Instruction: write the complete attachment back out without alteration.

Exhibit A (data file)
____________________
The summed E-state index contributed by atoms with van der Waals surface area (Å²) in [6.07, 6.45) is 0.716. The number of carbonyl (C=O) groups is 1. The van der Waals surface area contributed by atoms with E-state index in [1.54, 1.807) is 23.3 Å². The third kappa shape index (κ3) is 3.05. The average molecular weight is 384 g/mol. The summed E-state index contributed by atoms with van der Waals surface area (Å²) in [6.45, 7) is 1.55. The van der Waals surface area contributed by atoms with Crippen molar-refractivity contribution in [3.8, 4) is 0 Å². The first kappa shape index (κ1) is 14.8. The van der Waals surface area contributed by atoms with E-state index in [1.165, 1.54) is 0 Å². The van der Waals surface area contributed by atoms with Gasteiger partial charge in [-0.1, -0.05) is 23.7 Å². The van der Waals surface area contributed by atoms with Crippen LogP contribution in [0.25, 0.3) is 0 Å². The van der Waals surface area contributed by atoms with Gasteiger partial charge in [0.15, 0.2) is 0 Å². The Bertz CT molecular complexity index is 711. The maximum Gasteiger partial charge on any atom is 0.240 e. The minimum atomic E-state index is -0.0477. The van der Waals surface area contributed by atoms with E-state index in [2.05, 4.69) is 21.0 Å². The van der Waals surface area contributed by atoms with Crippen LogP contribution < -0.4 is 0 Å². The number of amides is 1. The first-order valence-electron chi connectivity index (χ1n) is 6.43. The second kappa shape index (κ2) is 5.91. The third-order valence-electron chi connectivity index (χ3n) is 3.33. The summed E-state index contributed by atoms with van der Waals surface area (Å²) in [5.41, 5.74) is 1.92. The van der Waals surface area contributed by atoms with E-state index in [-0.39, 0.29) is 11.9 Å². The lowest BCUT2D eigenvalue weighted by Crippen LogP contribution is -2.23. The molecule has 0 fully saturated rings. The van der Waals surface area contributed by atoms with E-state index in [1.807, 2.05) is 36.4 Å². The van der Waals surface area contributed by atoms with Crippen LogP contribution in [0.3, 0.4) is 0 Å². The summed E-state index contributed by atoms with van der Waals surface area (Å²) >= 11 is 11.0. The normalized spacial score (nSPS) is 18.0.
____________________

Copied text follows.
The summed E-state index contributed by atoms with van der Waals surface area (Å²) in [6.07, 6.45) is 0.716. The number of carbonyl (C=O) groups is 1. The van der Waals surface area contributed by atoms with E-state index in [1.54, 1.807) is 23.3 Å². The third kappa shape index (κ3) is 3.05. The average molecular weight is 384 g/mol. The summed E-state index contributed by atoms with van der Waals surface area (Å²) in [6.45, 7) is 1.55. The van der Waals surface area contributed by atoms with Crippen molar-refractivity contribution in [3.8, 4) is 0 Å². The first kappa shape index (κ1) is 14.8. The van der Waals surface area contributed by atoms with E-state index in [1.165, 1.54) is 0 Å². The van der Waals surface area contributed by atoms with Gasteiger partial charge in [-0.1, -0.05) is 23.7 Å². The van der Waals surface area contributed by atoms with Crippen LogP contribution in [0.25, 0.3) is 0 Å². The van der Waals surface area contributed by atoms with Gasteiger partial charge in [0.15, 0.2) is 0 Å². The Bertz CT molecular complexity index is 711. The maximum Gasteiger partial charge on any atom is 0.240 e. The minimum atomic E-state index is -0.0477. The van der Waals surface area contributed by atoms with E-state index in [2.05, 4.69) is 21.0 Å². The van der Waals surface area contributed by atoms with Crippen LogP contribution < -0.4 is 0 Å². The number of amides is 1. The first-order valence-electron chi connectivity index (χ1n) is 6.43. The second kappa shape index (κ2) is 5.91. The third-order valence-electron chi connectivity index (χ3n) is 3.33. The summed E-state index contributed by atoms with van der Waals surface area (Å²) in [5.41, 5.74) is 1.92. The van der Waals surface area contributed by atoms with E-state index in [-0.39, 0.29) is 11.9 Å². The lowest BCUT2D eigenvalue weighted by Crippen LogP contribution is -2.23. The molecule has 0 fully saturated rings. The van der Waals surface area contributed by atoms with E-state index in [1.807, 2.05) is 36.4 Å². The van der Waals surface area contributed by atoms with Crippen LogP contribution in [0.3, 0.4) is 0 Å². The summed E-state index contributed by atoms with van der Waals surface area (Å²) >= 11 is 11.0. The normalized spacial score (nSPS) is 18.0.